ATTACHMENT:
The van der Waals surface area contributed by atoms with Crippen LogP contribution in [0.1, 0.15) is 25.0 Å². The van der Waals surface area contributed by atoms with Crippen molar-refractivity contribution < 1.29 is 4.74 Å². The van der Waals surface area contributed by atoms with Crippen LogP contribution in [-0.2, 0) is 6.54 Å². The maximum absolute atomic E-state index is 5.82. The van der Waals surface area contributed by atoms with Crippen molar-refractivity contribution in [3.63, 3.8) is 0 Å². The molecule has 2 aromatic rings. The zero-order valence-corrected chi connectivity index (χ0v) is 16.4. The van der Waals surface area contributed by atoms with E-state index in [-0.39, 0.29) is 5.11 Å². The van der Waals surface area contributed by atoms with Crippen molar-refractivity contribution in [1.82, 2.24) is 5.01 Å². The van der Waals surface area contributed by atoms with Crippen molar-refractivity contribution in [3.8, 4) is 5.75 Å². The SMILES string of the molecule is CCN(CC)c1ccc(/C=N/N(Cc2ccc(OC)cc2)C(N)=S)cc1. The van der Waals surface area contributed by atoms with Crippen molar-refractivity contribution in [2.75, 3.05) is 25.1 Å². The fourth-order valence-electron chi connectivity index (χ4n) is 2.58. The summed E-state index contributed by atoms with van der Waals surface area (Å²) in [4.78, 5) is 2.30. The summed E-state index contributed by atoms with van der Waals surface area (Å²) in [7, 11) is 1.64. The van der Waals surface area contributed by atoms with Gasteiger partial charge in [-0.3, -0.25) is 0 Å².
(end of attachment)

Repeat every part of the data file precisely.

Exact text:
The van der Waals surface area contributed by atoms with Crippen LogP contribution in [0.1, 0.15) is 25.0 Å². The van der Waals surface area contributed by atoms with Crippen molar-refractivity contribution < 1.29 is 4.74 Å². The van der Waals surface area contributed by atoms with Crippen LogP contribution in [-0.2, 0) is 6.54 Å². The maximum absolute atomic E-state index is 5.82. The van der Waals surface area contributed by atoms with Crippen molar-refractivity contribution in [3.63, 3.8) is 0 Å². The molecule has 2 aromatic rings. The zero-order valence-corrected chi connectivity index (χ0v) is 16.4. The van der Waals surface area contributed by atoms with E-state index in [-0.39, 0.29) is 5.11 Å². The van der Waals surface area contributed by atoms with Crippen molar-refractivity contribution in [1.82, 2.24) is 5.01 Å². The van der Waals surface area contributed by atoms with Crippen molar-refractivity contribution in [3.8, 4) is 5.75 Å². The SMILES string of the molecule is CCN(CC)c1ccc(/C=N/N(Cc2ccc(OC)cc2)C(N)=S)cc1. The van der Waals surface area contributed by atoms with Crippen molar-refractivity contribution in [2.75, 3.05) is 25.1 Å². The fourth-order valence-electron chi connectivity index (χ4n) is 2.58. The summed E-state index contributed by atoms with van der Waals surface area (Å²) in [4.78, 5) is 2.30. The summed E-state index contributed by atoms with van der Waals surface area (Å²) in [7, 11) is 1.64. The van der Waals surface area contributed by atoms with Gasteiger partial charge in [-0.3, -0.25) is 0 Å².